Pitch Clock and Shift Effects
MLB Rule Changes: Early Effects
Let’s look at the catch-all of OPS
How Has Offensive Strategy Changed from MLB Rule Changes
Below, we look at the year-over-year changes seen so far and what training adaptations we recommend
What Are The MLB Rules That Have Changed?
MLB rule changes are here. The start of 2023 also has shown a marked uptick in offensive output. We regularly track OPS to connect to a player’s Zone and Pitch Recognition skills on uHIT. So let’s see what impacts to that traditional metric are happening since the rule changes. To briefly review, the following rule changes happened in 2023 (see more here):
- Shift Restrictions
- Bigger Bases
- Pitch Timer
Putting aside bigger bases, we are focusing here on the two most significant rule changes for hitting impact: shift restrictions and the pitch timer. Why would we focus on these two changes to reflect zone and pitch recognition skills of hitters?
First, we look at shift restrictions. If a hitter makes good contact, he has recognized aspects of the pitch type and its location in the zone. With good pitch and zone recognition, the hitter can put his optimum swing on the ball. That way, he will hit the ball the hardest and/or drive it where he wants to hit it. When the shift was around, this outcome didn’t always lead to getting on base (OBP) or hitting extra bases (SLG). Now, with the shift limited drastically, players are rewarded again for hitting the ball hard AND in-play (as opposed to hard and out of the park).
Second, let’s look at the pitch timer. The key here is no excessive downtime between pitches. As a hitter, you can get into a rhythm with the pitcher easier. That leads to greater ease at course-correction during an at-bat.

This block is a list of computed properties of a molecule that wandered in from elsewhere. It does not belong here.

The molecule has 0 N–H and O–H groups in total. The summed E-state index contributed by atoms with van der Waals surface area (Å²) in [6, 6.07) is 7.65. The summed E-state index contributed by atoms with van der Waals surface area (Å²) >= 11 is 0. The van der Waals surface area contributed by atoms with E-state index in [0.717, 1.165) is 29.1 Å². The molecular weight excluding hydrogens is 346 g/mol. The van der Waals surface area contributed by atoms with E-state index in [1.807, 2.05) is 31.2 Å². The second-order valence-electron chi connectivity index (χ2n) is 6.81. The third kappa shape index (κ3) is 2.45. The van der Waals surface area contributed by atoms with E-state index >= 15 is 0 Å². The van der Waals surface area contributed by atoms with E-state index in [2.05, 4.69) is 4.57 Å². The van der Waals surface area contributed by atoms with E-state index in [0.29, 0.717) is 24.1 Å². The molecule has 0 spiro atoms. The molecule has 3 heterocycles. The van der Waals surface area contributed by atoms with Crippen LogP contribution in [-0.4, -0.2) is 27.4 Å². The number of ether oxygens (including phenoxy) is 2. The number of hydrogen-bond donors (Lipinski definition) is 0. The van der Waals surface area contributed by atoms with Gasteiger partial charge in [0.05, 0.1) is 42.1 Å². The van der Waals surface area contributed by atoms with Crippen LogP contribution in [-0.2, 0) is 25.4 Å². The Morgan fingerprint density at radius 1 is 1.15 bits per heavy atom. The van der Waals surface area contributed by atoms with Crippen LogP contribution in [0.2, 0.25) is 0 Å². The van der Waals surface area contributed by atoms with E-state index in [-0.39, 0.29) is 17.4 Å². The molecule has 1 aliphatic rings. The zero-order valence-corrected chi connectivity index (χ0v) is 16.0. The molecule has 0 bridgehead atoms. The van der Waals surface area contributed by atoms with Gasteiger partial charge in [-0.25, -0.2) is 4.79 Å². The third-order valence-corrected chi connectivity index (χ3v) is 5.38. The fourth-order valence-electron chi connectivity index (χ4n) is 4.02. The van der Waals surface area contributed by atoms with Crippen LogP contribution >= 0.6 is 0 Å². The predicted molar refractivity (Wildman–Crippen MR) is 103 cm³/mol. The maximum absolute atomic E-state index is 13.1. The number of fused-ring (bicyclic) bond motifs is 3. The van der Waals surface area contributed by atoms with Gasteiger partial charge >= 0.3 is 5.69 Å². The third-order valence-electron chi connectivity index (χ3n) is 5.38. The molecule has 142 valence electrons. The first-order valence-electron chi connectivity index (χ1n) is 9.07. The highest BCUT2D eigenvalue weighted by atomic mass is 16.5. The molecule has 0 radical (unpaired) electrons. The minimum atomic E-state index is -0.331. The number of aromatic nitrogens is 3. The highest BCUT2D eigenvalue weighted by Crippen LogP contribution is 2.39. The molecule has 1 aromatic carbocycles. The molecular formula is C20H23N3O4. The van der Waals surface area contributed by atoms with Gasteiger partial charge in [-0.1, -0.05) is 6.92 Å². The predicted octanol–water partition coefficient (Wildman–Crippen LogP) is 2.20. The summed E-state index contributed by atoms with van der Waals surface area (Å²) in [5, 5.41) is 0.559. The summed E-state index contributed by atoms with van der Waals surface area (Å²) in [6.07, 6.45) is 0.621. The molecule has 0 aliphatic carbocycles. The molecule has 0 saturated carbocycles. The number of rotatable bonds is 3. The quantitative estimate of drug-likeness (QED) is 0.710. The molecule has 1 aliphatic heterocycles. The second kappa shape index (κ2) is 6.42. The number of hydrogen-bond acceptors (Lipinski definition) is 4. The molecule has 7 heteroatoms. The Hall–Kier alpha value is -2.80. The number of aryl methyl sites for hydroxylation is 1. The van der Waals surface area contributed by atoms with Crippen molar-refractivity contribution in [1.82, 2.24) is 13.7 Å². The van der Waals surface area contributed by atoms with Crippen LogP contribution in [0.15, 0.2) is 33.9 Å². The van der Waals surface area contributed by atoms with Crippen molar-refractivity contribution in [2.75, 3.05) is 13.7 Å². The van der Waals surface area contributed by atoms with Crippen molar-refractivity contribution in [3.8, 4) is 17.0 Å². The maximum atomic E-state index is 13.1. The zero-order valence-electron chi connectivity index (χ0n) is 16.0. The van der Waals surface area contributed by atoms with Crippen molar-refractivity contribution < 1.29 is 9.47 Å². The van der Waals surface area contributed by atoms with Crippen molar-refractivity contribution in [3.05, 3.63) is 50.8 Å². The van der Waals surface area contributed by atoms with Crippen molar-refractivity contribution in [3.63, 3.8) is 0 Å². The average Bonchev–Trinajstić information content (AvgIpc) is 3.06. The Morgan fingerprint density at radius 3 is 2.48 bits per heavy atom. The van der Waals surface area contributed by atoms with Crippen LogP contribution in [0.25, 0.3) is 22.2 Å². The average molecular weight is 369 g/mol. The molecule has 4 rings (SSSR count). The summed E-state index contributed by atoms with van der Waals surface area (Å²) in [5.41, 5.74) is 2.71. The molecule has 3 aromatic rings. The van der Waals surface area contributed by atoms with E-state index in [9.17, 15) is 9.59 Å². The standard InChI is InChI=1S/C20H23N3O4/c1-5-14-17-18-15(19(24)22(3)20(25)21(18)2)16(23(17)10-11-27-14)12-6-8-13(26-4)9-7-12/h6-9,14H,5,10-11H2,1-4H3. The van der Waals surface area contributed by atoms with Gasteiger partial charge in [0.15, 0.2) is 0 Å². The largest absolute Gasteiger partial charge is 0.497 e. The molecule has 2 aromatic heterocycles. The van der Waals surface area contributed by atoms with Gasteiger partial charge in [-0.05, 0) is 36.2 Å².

What Has Happened On-Field As A Result?
Now let’s go back to that marked uptick in offensive output we began with. In all of 2022, the top 25 hitters in OPS held a mean of 975 points (see reference here). After watching a few games this year, we started tracking the hitting changes after the first 7-10 days of the season.
On Apr 11 2023, we pulled the top 25 hitters in OPS and found a mean of 1163 points (a whopping +19% increase). That was anomalous to our expectations because usually the start to the season sees lower offensive output (we’d welcome some hard data on this general observation in comments, if incorrect). But here we were with a big boost in the first 7-10 days of the season.
We looked again on May 10 2023 and pulled the top 25 hitters in OPS. The mean was 1005 points (You can pull at the date you access on from here). Not as high as the increase out of the gate, but a 3% increase still over last year.
How Does Pitch/Zone Recognition Training Accommodate These Changes?
The good news is that the incentives between uHIT and on-field are more aligned now at the MLB. If you consistently recognize pitch types and zones in uHIT, that will translate to the field.
Matching Rewards On-field and In-The-App
The key for better translation is when you are speed- and pitch-matched as closely as possible. For instance, one amateur adult baseball player wrote into us that he doesn’t even look at the MLB pitchers in uHIT because he’s never gonna see stuff about 80mph. It’s more effective for his in-game hitting when he’s working pitches in uHIT that are in the 70-80mph range.
Many other players who use uHIT tell us the same thing: from youth up to MLB. In uHIT Custom’s Zone Recognition Training, for instance, you are rewarded for recognizing pitches in the highlighted part of the strike zone faster. This type of speed and spatial precision are key ingredients to hitting a ball with the type of swing you want to put on it. And now, when you deliver contact to the ball as an MLB player, your reward won’t be snuffed out by a well-shifted second baseman. This will likely lead to a stronger connection between OPS and Zone/Pitch Recognition skills, as we have seen in other uHIT studies.
Matching the Timing On-field Closer to In-The-App
The rhythm between pitches in uHIT is now closer to what you see in MLB games. By default, uHIT has a few seconds of pause between each pitch and on-screen feedback from the prior pitch outcome.
Some uHIT players though asked for the ability to not have the pitches come automatically. Rather, they wanted a way to register to the pitcher that you’ve “stepped into the box.” (This is a feature you can change in Settings under “Next Trial”, going from “Automatic” to “Tap for Next” – See more here: https://youtu.be/UVYUx_77dNg). The MLB level has voted in the direction of more “Automatic” than “Tap For Next” at your own pace. Any training that includes a similar rhythm can only help a hitter kept to a similar pace on-field.